Belfast Chamber encourages minister to ‘think big’ to make Belfast move better
Belfast Chamber has encouraged the new Minister for Infrastructure to “think big” about connectivity in and to the capital city.
The organisation which represents over 600 businesses in Belfast has encouraged the Minister and her Executive colleagues to work with Belfast City Council and the city’s business community to embark on an ambitious investment programme aimed at transforming the city’s economy and improving the quality of life for its citizens.
In a new policy paper entitled “Making Belfast Move Better”, Belfast Chamber outlines a blueprint for making Belfast a more vibrant, accessible and sustainable city. As well as encouraging the Infrastructure Minister to invest in public transportation, the cycling network and roads improvements in the city, Belfast Chamber have also encouraged the Minister to follow the UK Government’s example of backing HS2 and examine the feasibility of developing a high speed rail connection between Belfast and Dublin.
Other proposals made by Belfast Chamber include:
- a step change in public transportation with rapid deployment of phase 2 of the Glider, improved bus lanes, better park and ride facilities and more investment on zero emission, zero carbon public transport;
- a more pedestrian friendly city with more high quality, shared streets which prioritise pedestrians, cyclists, public transport and taxis
- the ‘Boulevarding’ of major roads around Belfast city centre to make them more attractive with ‘super crossings’ and more bridges across the Lagan to better connect new developments and existing communities to the city centre
- stimulating more city living to ensure that the Council’s ‘Belfast Agenda’ target to increase Belfast’s population by 66,000 people by 2035 with more residential accommodation in central Belfast a sustainable way to grow the city
- investment in major road infrastructure projects that will boost the economy like the York Street Interchange and at Titanic Quarter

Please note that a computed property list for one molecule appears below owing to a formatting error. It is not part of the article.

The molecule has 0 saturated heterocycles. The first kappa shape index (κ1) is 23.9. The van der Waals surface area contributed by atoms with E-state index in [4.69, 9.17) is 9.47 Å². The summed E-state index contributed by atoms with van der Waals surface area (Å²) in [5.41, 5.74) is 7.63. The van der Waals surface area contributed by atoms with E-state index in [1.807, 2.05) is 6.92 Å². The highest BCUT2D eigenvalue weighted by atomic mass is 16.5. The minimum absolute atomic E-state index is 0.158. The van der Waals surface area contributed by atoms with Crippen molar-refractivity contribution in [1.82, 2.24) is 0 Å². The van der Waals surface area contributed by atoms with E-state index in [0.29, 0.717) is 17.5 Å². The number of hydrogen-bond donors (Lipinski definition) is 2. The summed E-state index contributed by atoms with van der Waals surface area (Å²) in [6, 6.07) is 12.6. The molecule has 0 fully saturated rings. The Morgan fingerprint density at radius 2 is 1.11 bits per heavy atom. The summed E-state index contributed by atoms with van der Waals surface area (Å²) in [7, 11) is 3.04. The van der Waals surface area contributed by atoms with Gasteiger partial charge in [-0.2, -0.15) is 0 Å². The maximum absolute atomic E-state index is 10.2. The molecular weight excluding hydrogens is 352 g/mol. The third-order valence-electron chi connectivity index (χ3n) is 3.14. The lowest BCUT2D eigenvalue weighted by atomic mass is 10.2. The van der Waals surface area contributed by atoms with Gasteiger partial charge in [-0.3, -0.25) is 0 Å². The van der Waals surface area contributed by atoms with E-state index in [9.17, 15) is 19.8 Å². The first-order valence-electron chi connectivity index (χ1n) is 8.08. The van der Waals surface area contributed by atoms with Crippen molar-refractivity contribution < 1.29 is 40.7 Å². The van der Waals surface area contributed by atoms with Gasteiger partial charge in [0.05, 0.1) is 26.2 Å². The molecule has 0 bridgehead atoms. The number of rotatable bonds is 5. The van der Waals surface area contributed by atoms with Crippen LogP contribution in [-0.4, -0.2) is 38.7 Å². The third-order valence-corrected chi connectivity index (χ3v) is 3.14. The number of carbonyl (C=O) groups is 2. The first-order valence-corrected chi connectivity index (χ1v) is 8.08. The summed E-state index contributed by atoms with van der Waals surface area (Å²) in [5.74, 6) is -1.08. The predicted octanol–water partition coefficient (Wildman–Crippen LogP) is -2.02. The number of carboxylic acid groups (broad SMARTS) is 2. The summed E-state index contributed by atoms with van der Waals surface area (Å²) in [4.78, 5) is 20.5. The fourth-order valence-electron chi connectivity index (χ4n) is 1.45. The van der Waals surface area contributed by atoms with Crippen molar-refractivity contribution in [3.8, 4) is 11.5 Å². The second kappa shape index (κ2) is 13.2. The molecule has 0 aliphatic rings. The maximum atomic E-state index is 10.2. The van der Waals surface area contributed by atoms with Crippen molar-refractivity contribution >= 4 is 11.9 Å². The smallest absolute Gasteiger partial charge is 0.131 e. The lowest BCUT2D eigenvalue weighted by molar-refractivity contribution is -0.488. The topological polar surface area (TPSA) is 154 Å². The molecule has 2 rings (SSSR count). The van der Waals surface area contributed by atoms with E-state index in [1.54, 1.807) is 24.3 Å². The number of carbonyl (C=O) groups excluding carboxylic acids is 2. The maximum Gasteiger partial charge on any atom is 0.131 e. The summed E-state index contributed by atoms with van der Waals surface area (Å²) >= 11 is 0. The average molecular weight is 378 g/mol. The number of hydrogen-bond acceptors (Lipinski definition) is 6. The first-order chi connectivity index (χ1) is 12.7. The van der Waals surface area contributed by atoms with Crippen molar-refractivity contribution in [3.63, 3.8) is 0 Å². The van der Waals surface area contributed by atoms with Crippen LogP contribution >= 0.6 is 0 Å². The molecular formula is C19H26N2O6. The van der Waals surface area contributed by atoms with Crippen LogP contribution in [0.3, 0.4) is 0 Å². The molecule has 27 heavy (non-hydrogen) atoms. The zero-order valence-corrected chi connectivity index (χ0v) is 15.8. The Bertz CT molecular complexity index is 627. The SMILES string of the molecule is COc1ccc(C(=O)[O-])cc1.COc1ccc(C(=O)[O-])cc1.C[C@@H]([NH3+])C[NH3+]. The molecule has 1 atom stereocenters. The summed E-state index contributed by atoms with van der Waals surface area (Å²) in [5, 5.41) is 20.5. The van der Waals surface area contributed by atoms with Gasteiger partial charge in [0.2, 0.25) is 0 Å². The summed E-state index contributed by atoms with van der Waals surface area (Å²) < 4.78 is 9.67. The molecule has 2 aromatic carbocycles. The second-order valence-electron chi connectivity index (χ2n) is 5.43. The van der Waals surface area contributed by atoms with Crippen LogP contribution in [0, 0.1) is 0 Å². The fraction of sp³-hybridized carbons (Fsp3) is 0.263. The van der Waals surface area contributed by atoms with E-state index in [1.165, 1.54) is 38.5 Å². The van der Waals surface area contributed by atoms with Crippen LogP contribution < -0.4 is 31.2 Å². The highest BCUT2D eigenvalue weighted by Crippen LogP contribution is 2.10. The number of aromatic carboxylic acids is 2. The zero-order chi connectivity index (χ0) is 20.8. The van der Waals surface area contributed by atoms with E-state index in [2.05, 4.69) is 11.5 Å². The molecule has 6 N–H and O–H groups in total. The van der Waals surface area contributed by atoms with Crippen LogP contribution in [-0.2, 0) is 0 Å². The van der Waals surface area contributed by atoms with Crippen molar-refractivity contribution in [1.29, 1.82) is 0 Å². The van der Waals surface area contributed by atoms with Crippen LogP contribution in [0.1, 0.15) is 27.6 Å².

- improved cycling infrastructure with more safe and separated cycling lanes across the city, new cycle parks and the continued development of greenways; and
- the creation of more green and open space – improvement to offer places for citizens of all ages to enjoy life in the city.
Commenting at the launch of the policy paper, Belfast Chamber Chief Executive Simon Hamilton said, “Improving how people get into, out of and around our city is crucial to achieving Belfast Chamber’s vision of an economically strong city which is the best possible place to live, work, study, socialise, visit and invest.
There is virtually no aspect of the life of a successful city that isn’t impacted positively
by a first-class connectivity and transportation network. Belfast needs an efficient transportation system not just for getting workers to and from their place of employment, but also to improve our sustainability, encourage healthier lifestyles and connect communities. Streets that are vibrant, safe and attractive are the foundation of urban life, encouraging people to visit and stay, enabling businesses to flourish and creating a liveable environment, and connections are part of what attracts businesses to invest in cities and act as a magnet for talent and help us realise our regeneration ambitions.
With an Executive back in place, Belfast Chamber encourages Ministers to ’think big’ and see investing in the full range of Belfast’s transport infrastructure as essential for the future growth of the city and the economic success of the whole region. Whether it’s public transport, pedestrian friendly streets, an improved cycling network or better roads, building up Belfast’s infrastructure will improve our economy and make life better for cities and communities across the city”.
Belfast Chamber have also given their support to the development of a new high-speed rail link between Belfast and Dublin. Simon Hamilton added, “It is more important than ever that Belfast maintain and international and open outlook. That means improving connectivity to other markets. There has been much focus recently on the UK Government’s decision to continue with the HS2 project. Belfast Chamber believes that now is the right time to investigate the potential for a high-speed rail link between Belfast and Dublin. Improving the connection between the two biggest cities on the island will only bring benefits to both economies and enhance the attractiveness of the Belfast-Dublin corridor to even more investment. We would implore the Executive to work with the incoming Irish government to invest in the existing service whilst examining a new high-speed line”.
Concluding, Simon Hamilton said, “Belfast Chamber is committed to transforming how we move around our city. Making moving about easier for everyone, especially pedestrians and cyclists, linking communities and increasing residential property in the city centre, is good for the quality of life of people in Belfast and will boost our economy. Striking a balance between making the changes to connectivity that our city needs and doing so in a gradual, investment first way is crucial. Business is a crucial stakeholder in our city – it creates jobs, invests in the future and acts as guardians of central Belfast. Belfast needs a thriving business community and an understanding of how the city’s economy functions should underpin any policy decisions in this important area”.